I was given an open invitation for an entry level job writing copy for CNN.com in Atlanta. The pay was bad, and the reporting probably rudimentary, but it was a good name, a position with a clear line of succession and a straight path to New York or Los Angeles – the media markets in which professors and professionals tell young journalists we want to be. There the money is good and the reporting is top-level.
Instead, I am trying to get a job in Philadelphia – a city that has hated itself for at least the last half-century. Let me tell you why.
After graduating from Temple University – the college city’s largest college – in May, I spent the summer covering state government in Harrisburg with the Pennsylvania Legislative Correspondents’ Association. Though that was just a few hours outside Philadelphia, my next step was a larger one.
For two months I was podcasting and travel blogging while backpacking through Europe, creating and growing WeDontSpeaktheLanguage.com with buddy and fellow new media journalist Sean Blanda.
In fact it was during the trip that I made my decision to give it a go in Philadelphia.
Sean, his brothers and I were enjoying one of the many remnants of the ancient Turkish occupation of Hungary: outdoor hot springs. Most of today’s versions are little more than spas, with sprawling pools, saunas and hot tubs. So, in Budapest, Sean and I sat in a jacuzzi – a bit too close to a pair of barrel-chested Hungarian men – talking about our coming futures, a favorite topic of conversation for us both.
I was weighing the options I had outside of Philadelphia – CNN and a coveted, though part-time gig stringing court stories for the Associated Press in Delaware, among other less prestigious offers.
But I spent the last four years coming to know and love and respect Philadelphia. I have contacts and sources and friends. I have a small collection of freelance options to use as a base while I look for more consistent work. There also is a person or two I’m not ready to set aside for a career I am not yet certain I want. My reasoning to throw that away was to challenge my comfort, try something new. But sometimes doing what is new becomes easy, not challenging.
I want the challenge of making something somewhere I want to be.
During my college years, I preached about this city needing college graduates to stay. Outsiders like me who actually like the city to bring our educations and excitement to this city of firsts that hasn’t had many firsts in a century or more.
That passion for Philadelphia was further cemented the more I have traveled. I studied at the University of Ghana in West Africa during summer 2005 and travel blogged for NBC Digital Studios while living in Tokyo for six months the following year. I backpacked Italy last March, have twice driven cross-country and for the past month, have been podcasting on cheap travel while riding the rails through the big, aged cities of Europe – from Paris to Zurich to Budapest to Copenhagen and Stockholm, and many more in between.
I have been privileged with these opportunities and more. I am not choosing a place blindly. I actually like Philadelphia and shouldn’t let the naysayers – many of them residents, actually – convince me throwing myself to Atlanta or Delaware or Iowa is the only way, best way or, really, any way to success or happiness.
I figure lots of graduates – young journalists or otherwise – come across a similar dilemma. You actually like where you studied, and it might not have anything to do with your actual college experience. While it can happen anywhere you come to love, this happens plenty for young people who study in a big important city, like Philadelphia – or, yes, even New York or Los Angeles. I graduated and realized I only just began to understand the city. I have enough friends – Philly lifers among them – who say I am not even as close as I think I am.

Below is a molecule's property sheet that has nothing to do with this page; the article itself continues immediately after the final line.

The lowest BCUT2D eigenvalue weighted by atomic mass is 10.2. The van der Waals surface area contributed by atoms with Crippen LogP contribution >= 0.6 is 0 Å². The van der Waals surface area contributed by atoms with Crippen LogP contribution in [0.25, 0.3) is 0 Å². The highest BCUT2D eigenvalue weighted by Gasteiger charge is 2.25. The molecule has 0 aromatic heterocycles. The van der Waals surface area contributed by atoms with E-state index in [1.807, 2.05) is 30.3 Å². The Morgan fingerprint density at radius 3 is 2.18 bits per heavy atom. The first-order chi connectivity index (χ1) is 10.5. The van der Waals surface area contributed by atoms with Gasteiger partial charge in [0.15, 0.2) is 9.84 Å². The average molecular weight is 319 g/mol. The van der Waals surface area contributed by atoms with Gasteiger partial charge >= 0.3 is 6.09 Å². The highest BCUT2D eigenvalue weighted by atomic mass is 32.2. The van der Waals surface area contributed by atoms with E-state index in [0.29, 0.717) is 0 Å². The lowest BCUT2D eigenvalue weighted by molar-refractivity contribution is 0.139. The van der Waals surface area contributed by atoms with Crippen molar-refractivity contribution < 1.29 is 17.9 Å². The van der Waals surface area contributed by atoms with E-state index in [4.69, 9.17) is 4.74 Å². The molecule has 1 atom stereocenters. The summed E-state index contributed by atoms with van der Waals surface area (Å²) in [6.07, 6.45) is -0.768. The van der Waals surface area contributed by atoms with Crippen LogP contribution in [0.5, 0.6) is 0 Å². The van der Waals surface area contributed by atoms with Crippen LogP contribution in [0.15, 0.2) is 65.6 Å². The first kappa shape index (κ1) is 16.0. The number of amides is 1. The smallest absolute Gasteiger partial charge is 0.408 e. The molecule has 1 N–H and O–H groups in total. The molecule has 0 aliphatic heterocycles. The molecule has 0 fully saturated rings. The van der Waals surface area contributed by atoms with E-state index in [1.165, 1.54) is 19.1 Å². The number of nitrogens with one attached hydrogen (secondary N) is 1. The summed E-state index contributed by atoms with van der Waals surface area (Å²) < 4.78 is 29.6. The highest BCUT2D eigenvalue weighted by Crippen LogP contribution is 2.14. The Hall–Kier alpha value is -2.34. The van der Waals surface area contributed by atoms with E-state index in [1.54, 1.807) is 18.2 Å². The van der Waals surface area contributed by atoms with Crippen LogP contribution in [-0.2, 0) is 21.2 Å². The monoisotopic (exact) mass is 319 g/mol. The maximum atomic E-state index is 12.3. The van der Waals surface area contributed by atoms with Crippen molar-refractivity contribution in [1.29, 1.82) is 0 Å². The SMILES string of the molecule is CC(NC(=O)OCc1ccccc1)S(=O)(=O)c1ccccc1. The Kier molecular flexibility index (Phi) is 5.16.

So I say, give it a go. After you graduate, don’t go too far for too long at first. If you want very badly to do one thing and that takes you elsewhere, then, of course, follow what makes you happy. But if in anyway, you are unsure about what you want to do and you like where you’ve studied, then try that, my friends.
You’ve developed contacts. If you did your duty, you became a part of that community. See if you can transition. I’m sure I’ll see and understand Philadelphia differently. Maybe things won’t work out. Maybe I won’t get the job I wanted or the life I pictured.
But I gave it a go. I think it would be a mistake to jump ship first.
Now, if you’ve studied close to home or came to dislike where you studied, these two are reasons to move on, though big cities offer a lot more learning to be had, even for locals, in the case of the former.
For me, this place is still quite new. I can learn a great deal about me and what I want to do here.
I’ve come to better understand Philadelphia through newspapers and the groups they cover. I researched policy for the Committee of Seventy for much of 2006 and aided food stamp applications with a nonprofit in 2005. To graduate with honors from Temple, I interviewed more than 20 Philadelphia politicians, journalists and academics and wrote a 60 page thesis on the city’s Republican Party.
I don’t want to leave things unfinished here. In two or three years I still will be, by many measures, a young man. I can then move on, if i need to, knowing I tried my best. I have some skills and experiences that I’d like to put to use. Now I’ll try to do that as a resident… after I find somewhere to live.
3 thoughts on “Why this college graduate is choosing to stay in Philadelphia: should a graduate move on?”
Not to leave too many comments on your blog / facebook wall in a creepy amount of time, but I applaud your decision and I made similar decisions over the past two years and I have not regretted any of them.
Chris, you forgot to mention the close proximity that I am to Philly as one of your top reasons.